<Review by: Sailesh Ghelani>
Directed by Damien Chazelle. Starring Ryan Gosling, Emma Stone, John Legend, JK Simmons, Rosemarie DeWitt, Finn Wittrock
Running time: 2 hours 8 minutes
It’s not entirely like the musicals from the good old days but it makes a good attempt at capturing the magic of the musicals.
Set in modern-day Los Angeles, La La Land tells us the tale of two people trying to make their dreams come true. Mia (Emma Stone) works in a coffee shop on the Warner Bros. studio lot and attends auditions for anything and everything. Sebastian (Ryan Gosling) is a jazz musician who is letting life do what it wants with him as he dreams of having his own jazz club one day. Both are struggling with less-than-happy lives where only music and movies seem to bring a smile to their face. Until of course they meet each other.
La La Land is a love story for sure but it’s also a story about choices and lost opportunities. It’s about career versus love and dreams versus destiny.
I thought the film would be full of song and dance but that’s not the case. There are a few dance pieces and some so-so songs that move the story forward. For the most part, there’s just a lot of dialogue that isn’t very memorable mostly because it’s a story that we’ve seen many, many times before.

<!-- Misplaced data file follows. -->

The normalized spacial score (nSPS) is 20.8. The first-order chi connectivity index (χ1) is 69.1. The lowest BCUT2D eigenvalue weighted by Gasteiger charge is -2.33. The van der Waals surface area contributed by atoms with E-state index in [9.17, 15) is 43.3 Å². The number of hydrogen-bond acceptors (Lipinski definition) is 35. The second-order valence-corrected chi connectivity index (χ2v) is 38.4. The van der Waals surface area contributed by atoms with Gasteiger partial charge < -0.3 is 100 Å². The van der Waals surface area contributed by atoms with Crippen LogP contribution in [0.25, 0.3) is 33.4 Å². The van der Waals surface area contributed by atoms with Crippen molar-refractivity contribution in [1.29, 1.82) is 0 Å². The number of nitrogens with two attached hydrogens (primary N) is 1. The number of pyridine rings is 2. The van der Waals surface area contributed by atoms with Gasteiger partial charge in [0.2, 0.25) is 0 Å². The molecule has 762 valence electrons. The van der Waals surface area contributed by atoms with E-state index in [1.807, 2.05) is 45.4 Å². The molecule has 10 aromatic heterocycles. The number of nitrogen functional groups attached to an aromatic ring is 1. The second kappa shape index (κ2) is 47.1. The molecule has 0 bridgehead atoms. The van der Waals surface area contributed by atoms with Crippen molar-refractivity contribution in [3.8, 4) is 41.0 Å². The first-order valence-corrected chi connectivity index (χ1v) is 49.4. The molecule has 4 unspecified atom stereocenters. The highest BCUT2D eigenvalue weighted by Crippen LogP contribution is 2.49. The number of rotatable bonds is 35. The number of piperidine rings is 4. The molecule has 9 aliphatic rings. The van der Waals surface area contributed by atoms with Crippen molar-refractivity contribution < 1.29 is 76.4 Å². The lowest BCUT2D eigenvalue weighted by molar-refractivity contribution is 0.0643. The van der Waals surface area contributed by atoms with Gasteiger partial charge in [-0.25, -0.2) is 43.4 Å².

I’m not saying that La La Land doesn’t have its moments. When Mia and Sebastian have their moonlit walk to their cars after a party and then start singing it’s a truly fun sequence. But later, when they are at an observatory’s planetarium and then start flying around in the air as they sing, it seems a bit out of place.
For someone who has grown up with musicals like The Sound of Music, My Fair Lady, Mary Poppins, Chitty Chitty Bang Bang, Grease, Footloose and Dirty Dancing, watching something like La La Land is akin to going from watching thoroughbred horses race to staring at ants in an ant farm go about their chores. Perhaps the reason why so many critics and viewers are professing their love for the film is that anything nostalgic nowadays is met with great fanfare, irrespective of the quality. We want so badly to go back to better times that we greet anything that remotely resembles our fond memories with the fanfare of something that perhaps doesn’t deserve it.
Both Gosling and Stone are wonderful in their roles and probably half the reason for the film’s success. The music by Justin Hurwitz isn’t memorable and you’re probably not going to want to go out and buy the CD (yes, I know that no one buys CDs anymore).
It’s probably the simplicity and uniqueness of La La Land that has made it such a hit. And I’m not begrudging it that honour. We must certainly see more films with songs and dance in only the way Hollywood can give us. We may never get a ‘classic’ again but at least we can revisit the good ol’ days once in a while.